Kirk Goldsberry mentioned in “The Importance of Spatial Thinking” that “Harvard eradicated its Geography Department in the 1940′s, and many universities followed suit”. Indeed, not only has geography never been part of business programs, it gradually vanished from education fields that matter in prestigious schools, with no major revival since the 1940′s.
Today, it is still suffering from an inaccurate split between a “physical” and a “human” branch, themselves sub-divided into multiple precarious sub-fields that make everybody, including geographers themselves, feel embarrassed and confused about their own discipline. Having so much trouble defining what geography is played a big role in its disappearance from business and management programs.
That lack of interest in geography as a field of study has also to do with the fact that it is still perceived as the “art” of exploring and mapping the world with a telescope from an old sailboat, counting rocks and drawing exotic landscapes with a nib, while sipping some exotic cocktails. Not only is geography (still) seen as some sort of poetic leisure activity by the business world, it is now reduced to location devices and mapping gadgets since technology progress put GPS and Google Earth on every smartphone.
Well, we got it wrong. Geography is not the science that tries to naïvely explain the world just by describing its surface anymore, and it has nothing to do with naming all the capital cities of central America, nor with the ability to use the location feature on Pinterest.
Today’s geography is an angle from which to look at the world, embrace its complexity, a way to get a sense of human flows, behaviour trends, cultural influences, market evolutions, balance of powers between institutions, companies, governments, from a global to a very local perspective. It is a way of thinking that crosses time and space at any possible scale to see and understand what is happening. It connects the dimensions of the world – societies, environment, economy, politics, finance, psychology… – by offering unique key concepts and theoretical tools.
As Big data is becoming one of the biggest economic challenges of our time, being able to connect several layers of thematic information, to cross it with multiple time and space scales, to process complexity to end up with several prioritized solutions is not an optional skill for leaders. Decision makers need to know about not only wide general processes such as globalisation, cultural preferences and religious beliefs and demographic trends, but also about regional consumption habits, local specificities, small-group social psychology and behaviour.
Having a good knowledge of regional culture and place-related specificities is also definitely an asset, for employees as well as partners and customers. Being aware of the importance of place and people uniqueness, being aware of other ways of thinking and other people-territory relationships will definitely make a difference in the way one can inspire others, no matter what the product is.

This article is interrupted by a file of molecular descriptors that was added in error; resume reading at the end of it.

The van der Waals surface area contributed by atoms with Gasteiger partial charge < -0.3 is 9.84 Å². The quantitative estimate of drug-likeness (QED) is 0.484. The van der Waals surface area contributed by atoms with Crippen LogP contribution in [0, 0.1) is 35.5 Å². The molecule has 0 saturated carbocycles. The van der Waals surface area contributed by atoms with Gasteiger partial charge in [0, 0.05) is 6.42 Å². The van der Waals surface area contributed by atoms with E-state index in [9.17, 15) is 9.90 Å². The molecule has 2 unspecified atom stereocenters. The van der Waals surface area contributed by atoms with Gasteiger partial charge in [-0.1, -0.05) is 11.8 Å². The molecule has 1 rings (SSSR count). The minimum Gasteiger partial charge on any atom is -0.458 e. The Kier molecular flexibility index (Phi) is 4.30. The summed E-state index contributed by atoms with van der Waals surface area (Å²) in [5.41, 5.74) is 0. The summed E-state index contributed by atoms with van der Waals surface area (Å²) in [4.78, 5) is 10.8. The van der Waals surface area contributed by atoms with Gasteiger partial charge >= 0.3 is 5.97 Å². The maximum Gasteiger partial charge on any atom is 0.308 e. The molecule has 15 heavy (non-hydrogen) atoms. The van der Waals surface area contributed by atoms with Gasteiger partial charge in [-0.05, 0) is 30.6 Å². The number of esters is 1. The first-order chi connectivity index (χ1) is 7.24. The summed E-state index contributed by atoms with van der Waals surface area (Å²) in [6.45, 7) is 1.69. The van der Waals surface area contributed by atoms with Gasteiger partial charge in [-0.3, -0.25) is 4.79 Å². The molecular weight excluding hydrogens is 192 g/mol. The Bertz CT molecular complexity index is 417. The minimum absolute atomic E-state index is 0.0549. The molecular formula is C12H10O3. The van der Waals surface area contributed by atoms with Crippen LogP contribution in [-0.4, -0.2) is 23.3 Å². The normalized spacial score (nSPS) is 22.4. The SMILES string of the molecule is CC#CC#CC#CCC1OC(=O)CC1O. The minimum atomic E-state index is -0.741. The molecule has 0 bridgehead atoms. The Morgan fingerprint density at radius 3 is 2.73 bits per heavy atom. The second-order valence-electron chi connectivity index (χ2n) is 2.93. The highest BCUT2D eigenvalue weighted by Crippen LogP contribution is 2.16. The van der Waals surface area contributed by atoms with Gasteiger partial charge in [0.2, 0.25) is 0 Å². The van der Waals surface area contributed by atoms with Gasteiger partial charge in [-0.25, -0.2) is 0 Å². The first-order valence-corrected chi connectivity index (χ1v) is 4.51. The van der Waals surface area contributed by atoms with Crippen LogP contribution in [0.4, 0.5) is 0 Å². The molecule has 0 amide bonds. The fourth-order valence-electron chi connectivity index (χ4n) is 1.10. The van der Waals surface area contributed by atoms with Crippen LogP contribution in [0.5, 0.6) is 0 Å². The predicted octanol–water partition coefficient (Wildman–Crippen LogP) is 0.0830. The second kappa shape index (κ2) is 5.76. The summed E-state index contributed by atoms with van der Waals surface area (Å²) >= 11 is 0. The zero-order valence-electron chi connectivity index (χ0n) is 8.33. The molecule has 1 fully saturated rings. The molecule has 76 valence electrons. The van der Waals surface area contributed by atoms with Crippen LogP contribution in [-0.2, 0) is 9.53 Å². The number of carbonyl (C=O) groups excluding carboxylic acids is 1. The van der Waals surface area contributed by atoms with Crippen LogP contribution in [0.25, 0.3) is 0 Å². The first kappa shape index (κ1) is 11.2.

Geography provides an essential basic knowledge of global mechanisms that matter that every person making decisions on a daily basis should know about, from how nationalism shapes consumer habits to why beach vacations became the biggest sector of the tourism industry since being tanned became a sign of wealth sixty years ago.
Like other sciences, geography provides analytical skills, precision, the ability to collect and process significant amounts of quantitative and qualitative data and to synthesize and communicate results, both verbally and visually. More than other sciences, geography also provides spatial data visualisation skills (mapping and sketching), emphasises the capacity to read and communicate multiple dimensions of a problem to a range of partners and develops design and creativity skills, as well as decision-making and a good understanding of group and individual psychologies.
On top of that, leaders can gain a unique ability from geography by developing the three following skills:
- The sense of scale: Being able to assess distances (not only physical distances, but also symbolic ones between cultures, people, products, times), to estimate accurately market size and accessibility, the feasibility of a project, its scalability and the capacity to discern what falls under global trends (long-term) versus what are specific localized (short-term) phenomena make a great difference in the success of an enterprise.
- Spatial thinking: Not to be confused with “making all big decisions looking at a map instead of charts”, spatial thinking simply means not forgetting that data are always coming from somewhere, which basically means they have to be considered in a cultural, political and economical place-related context, relative to other surrounding contexts (what happened in the past, what happened elsewhere, what happened in other dimensions than the financial or industrial one).
- The sense of place: You always sell more than a product. You sell a story, a dream, a hope, a discourse. What makes the difference between a fair success and an exceptional product people will wait for is the deep and unwavering belief that they need this product to be the person they want to be. You sell meaning, you sell identity and image. Places (from a country to a house) are not just interchangeable empty containers for people. They are deeply associated with affective memories, life stories, key moments in people’s lives. Just like things.
If ”power is information”, knowing what is where in the world, and why, how it used to be and how it is likely to be in the future is essential for anyone aspiring to blaze a path for others and inspire them to follow it.